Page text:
A student that is an English learner is often mistakenly referred for special education testing.  Although they may appear to have some of the same difficulties around following directions and understanding material presented in the classroom.  This is a temporary condition and the child will catch up over time.  A child with a second language has the advantage of having the concepts and vocabulary from the native language which they can transfer to their new language.  There may still be cultural differences that need to be considered.  For example some cultures do not encourage children to give eye contact to adults.  Languages have differences in word order or the importance of verb development over noun development.  These differences may reflect into the 2nd language.  The child may not have had the same exposure to life experiences and not have eaten some foods for example.  For this reason, the scores on language and cognitive tests, normed on an English speaking population are not considered valid and cannot be the only thing used to determine if a child qualifies for special education.  Tests in the child’s native language and normed with a peer population, a developmental history, and informal tests given by a translator are other options.  If a child has delays in their native language as well as their 2nd language, there is a good chance there is a learning disability.  Parents can be very helpful when determining this, because they can give the history of the child’s development.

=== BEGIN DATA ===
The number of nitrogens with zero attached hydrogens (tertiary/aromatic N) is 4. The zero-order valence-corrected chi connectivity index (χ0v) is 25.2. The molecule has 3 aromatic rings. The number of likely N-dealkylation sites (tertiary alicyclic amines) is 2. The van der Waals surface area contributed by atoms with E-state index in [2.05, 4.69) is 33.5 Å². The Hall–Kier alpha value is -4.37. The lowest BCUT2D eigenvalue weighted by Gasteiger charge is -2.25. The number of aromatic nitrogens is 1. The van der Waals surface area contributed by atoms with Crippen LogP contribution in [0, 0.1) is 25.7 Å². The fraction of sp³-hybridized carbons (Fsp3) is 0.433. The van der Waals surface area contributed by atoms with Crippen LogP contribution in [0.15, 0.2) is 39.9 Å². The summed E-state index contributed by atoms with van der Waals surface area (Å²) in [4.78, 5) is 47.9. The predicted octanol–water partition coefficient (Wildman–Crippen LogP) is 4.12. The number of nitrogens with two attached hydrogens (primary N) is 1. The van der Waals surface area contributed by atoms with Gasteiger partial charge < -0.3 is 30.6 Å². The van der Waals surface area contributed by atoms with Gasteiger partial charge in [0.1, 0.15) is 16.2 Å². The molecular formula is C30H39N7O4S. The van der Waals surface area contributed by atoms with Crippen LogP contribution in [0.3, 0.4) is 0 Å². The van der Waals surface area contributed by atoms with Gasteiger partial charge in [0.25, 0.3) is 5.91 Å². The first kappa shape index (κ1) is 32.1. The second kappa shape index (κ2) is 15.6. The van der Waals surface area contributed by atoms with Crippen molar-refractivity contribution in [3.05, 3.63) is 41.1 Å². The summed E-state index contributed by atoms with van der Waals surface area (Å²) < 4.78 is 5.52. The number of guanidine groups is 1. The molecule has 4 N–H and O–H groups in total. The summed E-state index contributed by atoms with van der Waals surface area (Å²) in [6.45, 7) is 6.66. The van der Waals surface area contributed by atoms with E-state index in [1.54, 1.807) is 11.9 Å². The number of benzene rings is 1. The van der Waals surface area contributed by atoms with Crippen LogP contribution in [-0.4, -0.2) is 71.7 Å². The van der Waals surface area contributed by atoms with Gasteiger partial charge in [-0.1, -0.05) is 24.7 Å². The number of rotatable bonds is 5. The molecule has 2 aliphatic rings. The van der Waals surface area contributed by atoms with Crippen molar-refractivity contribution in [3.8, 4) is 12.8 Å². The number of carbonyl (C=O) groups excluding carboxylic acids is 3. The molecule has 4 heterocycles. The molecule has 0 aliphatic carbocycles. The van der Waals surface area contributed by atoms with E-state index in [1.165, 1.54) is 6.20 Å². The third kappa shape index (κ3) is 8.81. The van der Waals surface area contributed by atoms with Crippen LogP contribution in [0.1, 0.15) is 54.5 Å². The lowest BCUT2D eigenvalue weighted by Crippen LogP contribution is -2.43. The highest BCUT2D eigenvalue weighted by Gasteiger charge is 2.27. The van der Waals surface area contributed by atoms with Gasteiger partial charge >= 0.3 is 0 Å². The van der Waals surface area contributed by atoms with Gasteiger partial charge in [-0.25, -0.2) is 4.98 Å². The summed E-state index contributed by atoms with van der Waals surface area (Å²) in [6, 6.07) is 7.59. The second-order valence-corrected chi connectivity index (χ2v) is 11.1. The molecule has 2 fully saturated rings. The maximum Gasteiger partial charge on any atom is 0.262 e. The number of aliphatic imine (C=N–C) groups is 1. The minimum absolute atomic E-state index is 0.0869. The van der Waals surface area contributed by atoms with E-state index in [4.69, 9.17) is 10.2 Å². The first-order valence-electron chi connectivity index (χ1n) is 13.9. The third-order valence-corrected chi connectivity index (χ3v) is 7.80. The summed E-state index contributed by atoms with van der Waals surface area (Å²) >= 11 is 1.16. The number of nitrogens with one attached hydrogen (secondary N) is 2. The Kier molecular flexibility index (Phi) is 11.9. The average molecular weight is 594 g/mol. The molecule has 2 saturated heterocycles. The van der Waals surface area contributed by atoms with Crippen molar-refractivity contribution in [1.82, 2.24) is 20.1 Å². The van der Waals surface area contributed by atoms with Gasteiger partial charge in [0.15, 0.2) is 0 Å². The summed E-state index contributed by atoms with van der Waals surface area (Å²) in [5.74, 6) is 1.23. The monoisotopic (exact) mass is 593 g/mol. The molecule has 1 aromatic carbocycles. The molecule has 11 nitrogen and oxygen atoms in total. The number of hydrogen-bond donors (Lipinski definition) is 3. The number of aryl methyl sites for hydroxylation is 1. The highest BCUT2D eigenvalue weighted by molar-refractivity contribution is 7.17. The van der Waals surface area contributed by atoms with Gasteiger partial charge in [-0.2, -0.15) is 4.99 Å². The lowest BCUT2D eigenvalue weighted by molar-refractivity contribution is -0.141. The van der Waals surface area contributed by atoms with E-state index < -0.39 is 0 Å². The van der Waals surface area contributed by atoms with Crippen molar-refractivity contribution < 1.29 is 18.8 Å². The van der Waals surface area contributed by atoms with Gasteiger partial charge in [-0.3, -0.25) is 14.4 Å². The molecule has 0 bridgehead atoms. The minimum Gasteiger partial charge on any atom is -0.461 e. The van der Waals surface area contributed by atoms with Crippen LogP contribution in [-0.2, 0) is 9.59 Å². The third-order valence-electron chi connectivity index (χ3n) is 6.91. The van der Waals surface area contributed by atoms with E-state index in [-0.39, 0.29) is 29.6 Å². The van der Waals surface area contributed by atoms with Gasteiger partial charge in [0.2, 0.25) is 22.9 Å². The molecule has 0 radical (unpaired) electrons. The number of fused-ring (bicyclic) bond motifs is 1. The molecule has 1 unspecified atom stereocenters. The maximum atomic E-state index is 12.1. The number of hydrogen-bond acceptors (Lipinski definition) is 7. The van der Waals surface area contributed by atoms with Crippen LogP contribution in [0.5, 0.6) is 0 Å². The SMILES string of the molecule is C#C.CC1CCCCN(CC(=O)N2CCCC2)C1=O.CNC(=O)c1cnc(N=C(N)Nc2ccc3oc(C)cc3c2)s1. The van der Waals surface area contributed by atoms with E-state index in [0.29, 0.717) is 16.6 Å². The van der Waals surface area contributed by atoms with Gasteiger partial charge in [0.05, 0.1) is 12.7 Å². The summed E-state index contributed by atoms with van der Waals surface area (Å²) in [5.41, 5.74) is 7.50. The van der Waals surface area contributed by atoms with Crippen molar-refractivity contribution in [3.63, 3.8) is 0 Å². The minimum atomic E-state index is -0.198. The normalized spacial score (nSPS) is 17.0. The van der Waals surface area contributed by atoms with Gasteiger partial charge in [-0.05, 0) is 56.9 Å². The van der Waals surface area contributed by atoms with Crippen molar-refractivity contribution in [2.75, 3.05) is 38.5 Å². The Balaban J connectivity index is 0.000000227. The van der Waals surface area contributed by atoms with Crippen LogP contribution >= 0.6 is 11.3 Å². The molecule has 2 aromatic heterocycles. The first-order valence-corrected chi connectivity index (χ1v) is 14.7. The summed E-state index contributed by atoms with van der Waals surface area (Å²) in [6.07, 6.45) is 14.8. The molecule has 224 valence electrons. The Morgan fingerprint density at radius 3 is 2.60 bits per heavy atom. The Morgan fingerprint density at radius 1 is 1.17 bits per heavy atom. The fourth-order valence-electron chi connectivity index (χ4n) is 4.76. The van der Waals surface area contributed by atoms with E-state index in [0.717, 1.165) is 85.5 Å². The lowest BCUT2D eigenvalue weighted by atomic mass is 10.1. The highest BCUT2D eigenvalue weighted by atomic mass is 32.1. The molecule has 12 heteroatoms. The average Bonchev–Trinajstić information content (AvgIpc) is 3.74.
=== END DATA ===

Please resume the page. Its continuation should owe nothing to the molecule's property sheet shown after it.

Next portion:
If the child is still having difficulties after these conditions have been ruled out, they may be tested for a receptive language delay or auditory processing disorder.  Receptive language is made up of several components that correspond to expressive language.  The testing results indicate which areas the child is having difficulties.  The child may have difficulty understanding vocabulary, syntax, or sentence structure.  They need to be able to sequence the information.   Finally they must compile that information into the big picture forming the main idea and making inferences.  Memory is a big component as information becomes more complex and given in longer segments.